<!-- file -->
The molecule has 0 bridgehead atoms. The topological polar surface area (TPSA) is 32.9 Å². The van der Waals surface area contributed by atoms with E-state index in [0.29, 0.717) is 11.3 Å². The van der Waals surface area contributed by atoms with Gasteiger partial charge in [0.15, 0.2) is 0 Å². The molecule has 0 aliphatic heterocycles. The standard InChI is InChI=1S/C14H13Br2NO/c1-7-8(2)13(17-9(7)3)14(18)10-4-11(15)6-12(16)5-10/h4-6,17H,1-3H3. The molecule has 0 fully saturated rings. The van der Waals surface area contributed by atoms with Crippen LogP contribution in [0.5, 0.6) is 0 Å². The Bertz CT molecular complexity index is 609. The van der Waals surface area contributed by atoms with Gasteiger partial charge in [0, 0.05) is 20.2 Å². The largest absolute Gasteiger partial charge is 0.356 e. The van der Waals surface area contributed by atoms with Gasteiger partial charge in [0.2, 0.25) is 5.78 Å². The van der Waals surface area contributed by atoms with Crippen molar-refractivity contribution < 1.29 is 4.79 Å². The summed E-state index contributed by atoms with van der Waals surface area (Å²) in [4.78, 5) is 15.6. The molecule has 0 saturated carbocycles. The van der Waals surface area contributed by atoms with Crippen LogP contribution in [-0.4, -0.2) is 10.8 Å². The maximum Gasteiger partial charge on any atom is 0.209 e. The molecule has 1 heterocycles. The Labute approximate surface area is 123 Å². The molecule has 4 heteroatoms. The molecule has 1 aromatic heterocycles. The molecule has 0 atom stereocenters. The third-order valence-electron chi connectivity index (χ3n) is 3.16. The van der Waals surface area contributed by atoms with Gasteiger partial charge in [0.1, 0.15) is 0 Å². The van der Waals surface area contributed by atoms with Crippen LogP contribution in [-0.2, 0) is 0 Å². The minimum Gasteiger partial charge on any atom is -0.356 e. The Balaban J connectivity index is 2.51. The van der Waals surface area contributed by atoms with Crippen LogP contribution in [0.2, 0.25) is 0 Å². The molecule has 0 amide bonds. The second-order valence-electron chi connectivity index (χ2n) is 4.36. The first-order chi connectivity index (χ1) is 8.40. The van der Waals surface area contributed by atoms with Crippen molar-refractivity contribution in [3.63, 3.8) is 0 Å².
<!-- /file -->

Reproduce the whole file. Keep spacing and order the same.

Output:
The molecule has 0 bridgehead atoms. The topological polar surface area (TPSA) is 32.9 Å². The van der Waals surface area contributed by atoms with E-state index in [0.29, 0.717) is 11.3 Å². The van der Waals surface area contributed by atoms with Gasteiger partial charge in [0.15, 0.2) is 0 Å². The molecule has 0 aliphatic heterocycles. The standard InChI is InChI=1S/C14H13Br2NO/c1-7-8(2)13(17-9(7)3)14(18)10-4-11(15)6-12(16)5-10/h4-6,17H,1-3H3. The molecule has 0 fully saturated rings. The van der Waals surface area contributed by atoms with Crippen LogP contribution in [0.5, 0.6) is 0 Å². The Bertz CT molecular complexity index is 609. The van der Waals surface area contributed by atoms with Gasteiger partial charge in [0, 0.05) is 20.2 Å². The largest absolute Gasteiger partial charge is 0.356 e. The van der Waals surface area contributed by atoms with Gasteiger partial charge in [0.2, 0.25) is 5.78 Å². The van der Waals surface area contributed by atoms with Crippen molar-refractivity contribution < 1.29 is 4.79 Å². The summed E-state index contributed by atoms with van der Waals surface area (Å²) in [4.78, 5) is 15.6. The molecule has 0 saturated carbocycles. The van der Waals surface area contributed by atoms with Crippen LogP contribution in [-0.4, -0.2) is 10.8 Å². The maximum Gasteiger partial charge on any atom is 0.209 e. The molecule has 1 heterocycles. The Labute approximate surface area is 123 Å². The molecule has 4 heteroatoms. The molecule has 1 aromatic heterocycles. The molecule has 0 atom stereocenters. The third-order valence-electron chi connectivity index (χ3n) is 3.16. The van der Waals surface area contributed by atoms with Gasteiger partial charge in [0.1, 0.15) is 0 Å². The van der Waals surface area contributed by atoms with Crippen LogP contribution in [-0.2, 0) is 0 Å². The minimum Gasteiger partial charge on any atom is -0.356 e. The Balaban J connectivity index is 2.51. The van der Waals surface area contributed by atoms with Crippen LogP contribution in [0.2, 0.25) is 0 Å². The molecule has 0 amide bonds. The second-order valence-electron chi connectivity index (χ2n) is 4.36. The first-order chi connectivity index (χ1) is 8.40. The van der Waals surface area contributed by atoms with Crippen molar-refractivity contribution in [3.63, 3.8) is 0 Å².